A guest article by Dr Eleni Vavouraki and Pani Pantelides It was a trip to remember: Dr Eleni Vavouraki, President of the partner parent organisation Ilitominon and Ambassador for the European Standards of Care for Newborn Health (ESCNH), travelled to Cyprus for a short visit on the island. On 24 November 2023, Dr Vavouraki, together with Pani Pantelides, neonatal-paediatric physiotherapist, had the outstanding opportunity to meet with Dr Popi Kanaris, the Cypriot Minister of Health, to discuss forward-thinking policies in the field of newborn health. Cyprus and Greece are two members of the European Union with long-lasting historical, political, diplomatic, financial, and social ties, which enable them to collaborate and develop simultaneously in various fields. Hence, they also share similar difficulties, challenges, and goals, particularly when it comes to neonatal healthcare. For instance, preterm birth rates in both countries are among the highest in the European Union, yet they have no statistical data to which the number of preterm births can be correlated and lack implementation of wide-ranging family-centred neurodevelopmental care protocols. Additionally, the relatively small population of Cyprus, which constitutes less than 10% of Greece’s total population, presents a unique opportunity to pilot initiatives in a smaller setting. Following successful implementation in Cyprus, these initiatives can then be scaled for broader application, benefiting not only the island but also larger countries like Greece. This overarching goal motivated Dr Vavouraki and Ms Pantelides to arrange this meeting during the first Cyprus-Greece Training Conference for Parents and Health Professionals on “Prematurity and Life After the Neonatal Intensive Care Unit”. The conference was organised by Pani Pantelides’ Developmental Care Centre, under the auspices of the European Foundation for the Care of Newborn Infants (EFCNI) and with the support of the non-governmental volunteer organisation “Thermokoitida Agapis“, which provides support and empowers families affected by prematurity. During a warm, friendly, and fruitful meeting, Minister Kanaris was briefed on the actions of both EFCNI and the ESCNH, which aim to address disparities in neonatal healthcare among the European Union member states. The meeting provided an opportunity for sharing perspectives and information on the current situation across the European Union. The discussion focused mainly on the necessity for national data collection regarding preterm births and the future health conditions of these infants since systematic structured data collection is often neither organised at obstetrical or neonatal units nor coordinated nationally. As it is noted in the ESCNH, “effective reporting would reach all target groups, provide answers to a wide range of questions and help develop prevention strategies”. Minister Kanaris, Dr Vavouraki and Ms Pantelides agreed that a national guideline on infrastructure for data collection and analysis, data entry, and the use of (inter-) nationally agreed on datasets is the first and most significant step towards understanding and improving health outcomes in both Cyprus and Greece. © Eleni Vavouraki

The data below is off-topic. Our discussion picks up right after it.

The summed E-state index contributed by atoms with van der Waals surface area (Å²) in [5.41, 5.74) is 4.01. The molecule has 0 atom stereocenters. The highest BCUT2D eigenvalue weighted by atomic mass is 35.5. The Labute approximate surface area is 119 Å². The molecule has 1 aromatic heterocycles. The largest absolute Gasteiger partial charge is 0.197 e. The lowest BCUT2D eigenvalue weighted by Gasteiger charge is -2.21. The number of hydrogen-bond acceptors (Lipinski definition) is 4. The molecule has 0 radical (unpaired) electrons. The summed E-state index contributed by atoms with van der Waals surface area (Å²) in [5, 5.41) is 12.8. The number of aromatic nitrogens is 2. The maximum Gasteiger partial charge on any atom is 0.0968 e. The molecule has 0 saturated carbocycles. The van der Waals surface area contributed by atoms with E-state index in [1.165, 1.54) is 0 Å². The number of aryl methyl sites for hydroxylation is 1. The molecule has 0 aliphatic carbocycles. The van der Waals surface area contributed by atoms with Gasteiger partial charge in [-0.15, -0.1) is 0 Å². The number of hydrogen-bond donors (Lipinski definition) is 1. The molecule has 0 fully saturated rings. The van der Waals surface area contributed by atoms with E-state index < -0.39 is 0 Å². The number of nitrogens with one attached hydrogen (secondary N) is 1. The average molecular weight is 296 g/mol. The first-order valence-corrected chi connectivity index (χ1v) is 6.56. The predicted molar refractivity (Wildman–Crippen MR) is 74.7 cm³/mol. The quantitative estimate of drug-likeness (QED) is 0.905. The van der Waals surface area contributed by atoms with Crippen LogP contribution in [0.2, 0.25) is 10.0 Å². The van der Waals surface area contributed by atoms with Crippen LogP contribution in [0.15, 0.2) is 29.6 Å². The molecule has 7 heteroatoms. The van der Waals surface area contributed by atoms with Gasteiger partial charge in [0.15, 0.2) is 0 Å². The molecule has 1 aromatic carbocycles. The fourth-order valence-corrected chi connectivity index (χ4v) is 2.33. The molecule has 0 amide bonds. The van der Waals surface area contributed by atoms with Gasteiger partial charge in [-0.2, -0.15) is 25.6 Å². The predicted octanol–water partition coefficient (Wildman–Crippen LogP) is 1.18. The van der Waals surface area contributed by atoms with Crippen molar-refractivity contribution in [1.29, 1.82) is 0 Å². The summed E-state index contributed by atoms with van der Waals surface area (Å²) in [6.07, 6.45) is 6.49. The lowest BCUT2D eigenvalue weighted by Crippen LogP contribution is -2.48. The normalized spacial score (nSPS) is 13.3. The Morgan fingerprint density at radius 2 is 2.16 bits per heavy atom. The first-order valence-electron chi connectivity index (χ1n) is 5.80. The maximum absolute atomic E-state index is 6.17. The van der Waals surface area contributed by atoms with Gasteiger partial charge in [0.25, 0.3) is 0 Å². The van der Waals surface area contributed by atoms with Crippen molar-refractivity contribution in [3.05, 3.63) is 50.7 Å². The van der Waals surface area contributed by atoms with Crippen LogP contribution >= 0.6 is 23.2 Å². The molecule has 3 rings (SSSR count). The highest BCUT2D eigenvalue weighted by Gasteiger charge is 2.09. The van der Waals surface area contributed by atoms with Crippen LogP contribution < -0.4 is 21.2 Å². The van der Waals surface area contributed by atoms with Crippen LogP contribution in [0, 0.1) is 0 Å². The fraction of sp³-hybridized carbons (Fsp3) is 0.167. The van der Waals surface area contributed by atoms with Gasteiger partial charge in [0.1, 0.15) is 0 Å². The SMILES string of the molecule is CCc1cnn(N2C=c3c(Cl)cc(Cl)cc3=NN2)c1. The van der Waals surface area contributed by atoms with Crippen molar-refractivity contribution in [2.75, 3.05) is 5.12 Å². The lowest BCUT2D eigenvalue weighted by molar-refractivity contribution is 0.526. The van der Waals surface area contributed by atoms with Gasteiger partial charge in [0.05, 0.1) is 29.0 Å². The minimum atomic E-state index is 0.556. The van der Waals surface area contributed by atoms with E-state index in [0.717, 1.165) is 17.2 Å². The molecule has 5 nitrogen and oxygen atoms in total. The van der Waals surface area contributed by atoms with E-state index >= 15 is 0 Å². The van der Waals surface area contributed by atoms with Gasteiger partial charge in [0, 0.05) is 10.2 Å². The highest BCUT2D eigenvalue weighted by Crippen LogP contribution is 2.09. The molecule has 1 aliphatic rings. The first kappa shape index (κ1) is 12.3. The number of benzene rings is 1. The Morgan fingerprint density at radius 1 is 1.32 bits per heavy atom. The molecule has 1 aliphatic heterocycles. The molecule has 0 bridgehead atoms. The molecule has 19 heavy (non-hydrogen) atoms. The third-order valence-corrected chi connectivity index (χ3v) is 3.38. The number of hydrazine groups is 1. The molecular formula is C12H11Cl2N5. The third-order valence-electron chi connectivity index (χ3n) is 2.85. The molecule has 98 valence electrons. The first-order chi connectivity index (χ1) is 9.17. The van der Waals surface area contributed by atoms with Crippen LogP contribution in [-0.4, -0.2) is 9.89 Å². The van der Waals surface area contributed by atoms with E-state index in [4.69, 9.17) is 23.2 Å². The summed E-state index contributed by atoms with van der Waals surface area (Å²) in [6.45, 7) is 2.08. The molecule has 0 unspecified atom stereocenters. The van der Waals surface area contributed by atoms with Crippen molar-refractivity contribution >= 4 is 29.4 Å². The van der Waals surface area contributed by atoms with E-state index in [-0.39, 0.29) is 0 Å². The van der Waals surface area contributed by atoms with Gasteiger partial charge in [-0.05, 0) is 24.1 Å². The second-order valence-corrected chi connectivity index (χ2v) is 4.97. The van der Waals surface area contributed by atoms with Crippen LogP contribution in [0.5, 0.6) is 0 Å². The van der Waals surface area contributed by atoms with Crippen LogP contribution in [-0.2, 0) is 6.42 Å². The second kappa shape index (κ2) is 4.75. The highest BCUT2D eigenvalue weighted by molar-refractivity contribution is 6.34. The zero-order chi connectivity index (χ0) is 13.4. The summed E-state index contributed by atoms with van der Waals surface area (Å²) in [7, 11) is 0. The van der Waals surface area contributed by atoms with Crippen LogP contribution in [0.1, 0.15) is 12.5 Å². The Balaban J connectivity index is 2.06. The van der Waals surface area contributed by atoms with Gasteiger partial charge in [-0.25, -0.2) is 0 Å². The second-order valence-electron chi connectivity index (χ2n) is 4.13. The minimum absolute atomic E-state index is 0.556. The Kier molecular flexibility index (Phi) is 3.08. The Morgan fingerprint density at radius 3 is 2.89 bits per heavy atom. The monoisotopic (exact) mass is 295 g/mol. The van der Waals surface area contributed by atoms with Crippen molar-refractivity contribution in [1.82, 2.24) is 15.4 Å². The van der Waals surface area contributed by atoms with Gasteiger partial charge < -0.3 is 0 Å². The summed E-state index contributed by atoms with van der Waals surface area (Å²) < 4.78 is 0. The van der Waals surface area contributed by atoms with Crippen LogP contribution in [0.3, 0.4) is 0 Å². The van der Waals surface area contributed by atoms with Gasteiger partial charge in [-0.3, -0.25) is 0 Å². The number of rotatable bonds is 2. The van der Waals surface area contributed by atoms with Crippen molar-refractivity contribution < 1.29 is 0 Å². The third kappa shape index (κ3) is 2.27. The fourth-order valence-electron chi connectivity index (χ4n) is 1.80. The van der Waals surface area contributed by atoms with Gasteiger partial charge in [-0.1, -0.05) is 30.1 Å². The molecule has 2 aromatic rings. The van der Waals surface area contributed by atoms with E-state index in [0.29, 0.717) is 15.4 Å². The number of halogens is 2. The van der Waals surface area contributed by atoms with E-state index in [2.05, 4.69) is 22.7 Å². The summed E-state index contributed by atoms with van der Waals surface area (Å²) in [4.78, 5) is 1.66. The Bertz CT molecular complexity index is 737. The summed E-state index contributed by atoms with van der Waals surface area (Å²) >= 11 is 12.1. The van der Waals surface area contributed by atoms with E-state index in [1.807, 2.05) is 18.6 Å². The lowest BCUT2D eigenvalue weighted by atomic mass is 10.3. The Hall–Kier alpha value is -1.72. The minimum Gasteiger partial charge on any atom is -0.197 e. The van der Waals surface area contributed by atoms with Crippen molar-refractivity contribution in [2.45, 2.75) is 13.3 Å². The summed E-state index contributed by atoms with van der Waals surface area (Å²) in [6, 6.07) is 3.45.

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Manual ventilation in neonates and preterm infants: An expert interview


Whenever manual ventilation in the delivery room (DR) or in the neonatal intensive care unit (NICU) is necessary, caregivers face a demanding task. They have to avoid over- and underventilation as well as keep track of multiple tasks being performed simultaneously, to name just some of the particular challenges. Positive pressure ventilation (PPV) is the standard procedure for manual ventilation in neonates and preterm infants – but its accurate application depends largely on the experience and skill of the caregiver who controls it. We asked two experts in paediatric intensive care to elaborate on the challenges for caregivers, possible short- and long-term consequences for the preterm infants, and on their experience working with a respiratory function monitor. Will these monitors contribute data leading to a better determination of key respiratory parameters in PPV of neonates? Watch PD Dr. med Martin Stocker’s and ap. Prof. PD DDr. Michael Wagner’s stance on these questions: